Screening for Specific Diseases


Screening for Specific Diseases


Diabetic Retinopathy

What Is Diabetic Retinopathy and Why Screen for It?

Diabetic retinopathy is the leading cause of blindness in the United States for people between the ages of 25 and 55 years. It is estimated that there are 16 million people in the United States who have diabetes.1 The incidence of diabetic retinopathy is 29% in people who have had diabetes for fewer than 5 years and up to 78% in those who have had the disease for 15 years or longer.2 Screening includes the education of patients as to the role of medical control in the prevention of sequelae as well as identifying patients who need treatment (see Chapter 23, Fig. 23–7). The use of laser photocoagulation for macular edema3 and proliferative disease,4 combined with current vitreoretinal surgical techniques,5,6 can reduce the risk of severe vision loss.1

Who Is at Risk for Diabetic Retinopathy?

Patients who develop diabetes during pregnancy, or gestational diabetes, do not have a significant risk of developing diabetic retinopathy during gestation.7 Gestational diabetes mellitus, however, is a major risk factor for the subsequent development of non–insulin-dependent diabetes with its associated complications.

Patients with insulin-dependent diabetes mellitus (IDDM), or type 1 diabetes mellitus, have a low risk of retinopathy for the first 5 years following diagnosis.8 Thereafter, the risk increases. After 5 years, 25% of patients with IDDM have retinopathy. After 10 years, more than 50% have retinopathy, and after 15 years, about 80% have retinopathy. More than 30% will develop retinopathy that requires treatment.8

In adult-onset, non–insulin-dependent, or type II, diabetes mellitus, the risk is more difficult to specify because of the variability as to when in the course of disease the individual diagnosis is made. Patients may present with advanced retinopathy at diagnosis. Of type II patients with diabetes for fewer than 5 years, 24 to 40% have retinopathy, and after more than 15 years, 53 to 84% have retinopathy. About 2% of patients with type II diabetes will develop proliferative retinopathy within 5 years of being diagnosed, and 25% of patients will develop proliferative disease after 25 years.9

In addition to type and duration of diabetes, the incidence of diabetic retinopathy is dependent on several specific factors. The most important factors are duration of diabetes, level of glycemic control,2,10,11 control of serum cholesterol,12 and systemic hypertension. Each of these is an independent risk factor for the onset and progression of diabetic retinopathy. Smoking also adversely affects retinopathy.1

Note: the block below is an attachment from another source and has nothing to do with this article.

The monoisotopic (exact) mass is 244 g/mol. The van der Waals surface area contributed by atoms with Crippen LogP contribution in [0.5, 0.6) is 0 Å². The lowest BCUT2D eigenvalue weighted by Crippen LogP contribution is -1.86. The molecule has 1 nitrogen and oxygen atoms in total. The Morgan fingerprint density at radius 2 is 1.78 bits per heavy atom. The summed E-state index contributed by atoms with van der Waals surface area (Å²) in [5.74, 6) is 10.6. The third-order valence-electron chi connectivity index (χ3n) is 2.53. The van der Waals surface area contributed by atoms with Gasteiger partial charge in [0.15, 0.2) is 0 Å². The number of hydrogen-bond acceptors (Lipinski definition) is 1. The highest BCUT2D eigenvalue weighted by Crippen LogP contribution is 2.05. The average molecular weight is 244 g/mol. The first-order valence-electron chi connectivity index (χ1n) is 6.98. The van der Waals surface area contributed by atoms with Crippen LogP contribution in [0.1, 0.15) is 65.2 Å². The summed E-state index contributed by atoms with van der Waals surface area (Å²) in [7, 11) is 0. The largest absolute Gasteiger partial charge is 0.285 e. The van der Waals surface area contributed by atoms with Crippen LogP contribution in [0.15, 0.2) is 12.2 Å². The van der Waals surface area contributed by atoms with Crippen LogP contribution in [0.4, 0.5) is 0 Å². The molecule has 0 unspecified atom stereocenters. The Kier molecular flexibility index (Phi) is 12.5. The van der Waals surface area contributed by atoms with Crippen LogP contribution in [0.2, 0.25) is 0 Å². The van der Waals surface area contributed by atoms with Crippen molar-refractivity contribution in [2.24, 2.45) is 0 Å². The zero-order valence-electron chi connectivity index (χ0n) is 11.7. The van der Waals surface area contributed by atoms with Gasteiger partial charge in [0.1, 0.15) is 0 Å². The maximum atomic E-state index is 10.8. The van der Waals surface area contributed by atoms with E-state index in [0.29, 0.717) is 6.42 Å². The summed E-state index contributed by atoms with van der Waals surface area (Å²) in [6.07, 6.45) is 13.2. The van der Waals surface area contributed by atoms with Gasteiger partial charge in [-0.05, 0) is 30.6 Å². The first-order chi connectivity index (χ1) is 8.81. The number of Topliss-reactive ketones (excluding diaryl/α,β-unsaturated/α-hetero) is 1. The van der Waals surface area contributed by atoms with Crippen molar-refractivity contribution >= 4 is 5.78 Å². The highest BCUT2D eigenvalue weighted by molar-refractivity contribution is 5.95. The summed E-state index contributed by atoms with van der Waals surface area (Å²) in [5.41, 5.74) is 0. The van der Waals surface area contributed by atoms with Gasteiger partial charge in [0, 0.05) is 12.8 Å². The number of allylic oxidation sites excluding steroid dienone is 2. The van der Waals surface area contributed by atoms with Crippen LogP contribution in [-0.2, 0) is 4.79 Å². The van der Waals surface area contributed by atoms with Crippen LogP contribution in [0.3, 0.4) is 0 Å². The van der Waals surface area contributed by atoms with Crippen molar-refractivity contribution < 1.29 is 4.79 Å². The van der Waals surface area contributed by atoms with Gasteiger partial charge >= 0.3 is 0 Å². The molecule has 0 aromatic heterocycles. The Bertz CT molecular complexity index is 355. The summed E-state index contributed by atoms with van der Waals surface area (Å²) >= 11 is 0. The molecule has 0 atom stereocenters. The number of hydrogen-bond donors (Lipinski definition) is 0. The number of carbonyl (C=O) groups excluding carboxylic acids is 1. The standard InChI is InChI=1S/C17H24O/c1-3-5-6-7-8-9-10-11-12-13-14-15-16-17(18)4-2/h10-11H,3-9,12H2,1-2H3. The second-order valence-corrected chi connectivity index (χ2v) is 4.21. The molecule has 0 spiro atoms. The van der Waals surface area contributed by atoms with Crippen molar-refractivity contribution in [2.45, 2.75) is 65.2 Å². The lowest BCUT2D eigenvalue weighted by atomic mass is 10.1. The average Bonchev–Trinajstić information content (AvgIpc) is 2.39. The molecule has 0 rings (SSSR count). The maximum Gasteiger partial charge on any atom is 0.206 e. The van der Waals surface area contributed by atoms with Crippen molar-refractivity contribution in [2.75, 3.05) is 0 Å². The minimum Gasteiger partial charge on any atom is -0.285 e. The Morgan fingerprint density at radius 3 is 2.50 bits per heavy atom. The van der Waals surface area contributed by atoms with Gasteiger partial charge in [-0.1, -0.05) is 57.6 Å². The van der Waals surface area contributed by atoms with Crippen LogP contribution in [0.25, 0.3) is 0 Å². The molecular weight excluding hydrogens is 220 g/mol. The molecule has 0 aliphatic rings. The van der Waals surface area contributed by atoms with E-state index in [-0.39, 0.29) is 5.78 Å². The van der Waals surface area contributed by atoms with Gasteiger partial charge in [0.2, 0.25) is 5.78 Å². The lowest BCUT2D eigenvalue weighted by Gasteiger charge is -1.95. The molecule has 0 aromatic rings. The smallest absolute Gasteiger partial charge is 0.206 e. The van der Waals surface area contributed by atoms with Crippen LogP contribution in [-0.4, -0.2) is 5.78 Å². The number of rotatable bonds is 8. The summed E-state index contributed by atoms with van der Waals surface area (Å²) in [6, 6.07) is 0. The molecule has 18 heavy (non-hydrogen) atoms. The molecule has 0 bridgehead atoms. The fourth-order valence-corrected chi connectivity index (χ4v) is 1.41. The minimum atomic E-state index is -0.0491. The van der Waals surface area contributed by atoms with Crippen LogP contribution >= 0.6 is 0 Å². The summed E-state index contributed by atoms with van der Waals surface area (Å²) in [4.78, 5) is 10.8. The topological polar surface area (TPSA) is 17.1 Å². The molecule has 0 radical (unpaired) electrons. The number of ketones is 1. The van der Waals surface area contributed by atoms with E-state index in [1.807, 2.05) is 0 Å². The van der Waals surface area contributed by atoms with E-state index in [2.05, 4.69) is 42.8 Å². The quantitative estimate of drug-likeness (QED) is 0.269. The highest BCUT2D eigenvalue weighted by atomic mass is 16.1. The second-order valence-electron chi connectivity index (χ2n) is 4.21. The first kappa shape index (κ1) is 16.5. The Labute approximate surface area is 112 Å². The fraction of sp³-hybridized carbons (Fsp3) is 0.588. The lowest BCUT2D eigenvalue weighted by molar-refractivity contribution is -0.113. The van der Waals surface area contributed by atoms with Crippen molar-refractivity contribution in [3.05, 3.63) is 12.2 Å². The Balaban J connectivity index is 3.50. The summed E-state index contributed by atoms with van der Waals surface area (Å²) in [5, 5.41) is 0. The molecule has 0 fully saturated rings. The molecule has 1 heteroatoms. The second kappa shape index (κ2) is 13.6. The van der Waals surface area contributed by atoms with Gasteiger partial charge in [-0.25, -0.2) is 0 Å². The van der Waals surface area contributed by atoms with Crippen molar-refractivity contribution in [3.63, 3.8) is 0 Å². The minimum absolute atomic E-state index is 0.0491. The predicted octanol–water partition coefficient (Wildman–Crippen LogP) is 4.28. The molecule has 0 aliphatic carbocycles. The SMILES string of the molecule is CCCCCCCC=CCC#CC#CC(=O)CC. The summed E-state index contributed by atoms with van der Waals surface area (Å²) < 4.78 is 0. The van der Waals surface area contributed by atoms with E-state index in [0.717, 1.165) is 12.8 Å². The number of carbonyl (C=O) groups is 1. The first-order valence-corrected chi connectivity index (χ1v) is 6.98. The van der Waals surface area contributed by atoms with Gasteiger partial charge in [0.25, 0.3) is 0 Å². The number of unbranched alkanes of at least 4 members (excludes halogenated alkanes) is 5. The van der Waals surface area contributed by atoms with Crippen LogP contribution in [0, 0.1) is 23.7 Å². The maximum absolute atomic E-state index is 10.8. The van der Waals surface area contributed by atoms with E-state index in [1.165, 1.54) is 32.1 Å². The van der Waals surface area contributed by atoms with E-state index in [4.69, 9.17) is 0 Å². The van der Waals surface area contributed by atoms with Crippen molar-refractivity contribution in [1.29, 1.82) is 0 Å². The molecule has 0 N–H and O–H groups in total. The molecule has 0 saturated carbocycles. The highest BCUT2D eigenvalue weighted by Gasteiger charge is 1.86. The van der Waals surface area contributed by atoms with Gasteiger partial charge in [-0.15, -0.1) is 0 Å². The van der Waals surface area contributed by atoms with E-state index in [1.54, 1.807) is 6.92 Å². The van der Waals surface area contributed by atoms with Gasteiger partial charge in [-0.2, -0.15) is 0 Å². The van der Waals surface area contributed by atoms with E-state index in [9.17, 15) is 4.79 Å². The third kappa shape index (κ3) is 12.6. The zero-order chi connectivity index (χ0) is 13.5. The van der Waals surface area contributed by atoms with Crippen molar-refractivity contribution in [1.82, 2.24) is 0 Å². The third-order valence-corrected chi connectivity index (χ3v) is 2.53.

Duration of diabetes has long been known to be directly related to the complications. The results of the Diabetes Control and Complications Trial in 19912,10,13 proved the role of medical intervention with monitoring and control of serum glucose, blood pressure, and cholesterol. The level of hyperglycemia over time is directly related to the serum HbA1c level. Improving this value from the 9 range to the 7 range can reduce the onset and progression of retinopathy up to 75%.10 Significant but slightly lower reductions in nephropathy also were found. It was also proven that patients with lowered levels of serum cholesterol and treatment of elevated systemic blood pressure had significantly less severe retinopathy.13 Patients receiving interferon-beta for hepatitis or leukemia have been reported to be at risk for more rapid progression of retinopathy.14

What Is the Pathophysiology of Diabetic Retinopathy?

The pathophysiology of diabetic retinopathy includes hyperglycemia-induced glycosylation of proteins that results in microvascular injury. Hemodynamic changes result from morphologic reticulocyte and leukocyte changes, hyperviscosity, as well as other factors. The injury of the microvasculature, ischemia, and subsequent release of factors cause vascular permeability and angiogenesis. An important growth factor is vascular endothelial growth factor (VEGF), which is thought to be important in the pathogenesis of both macular edema and preretinal neovascularization, both causing loss of vision.15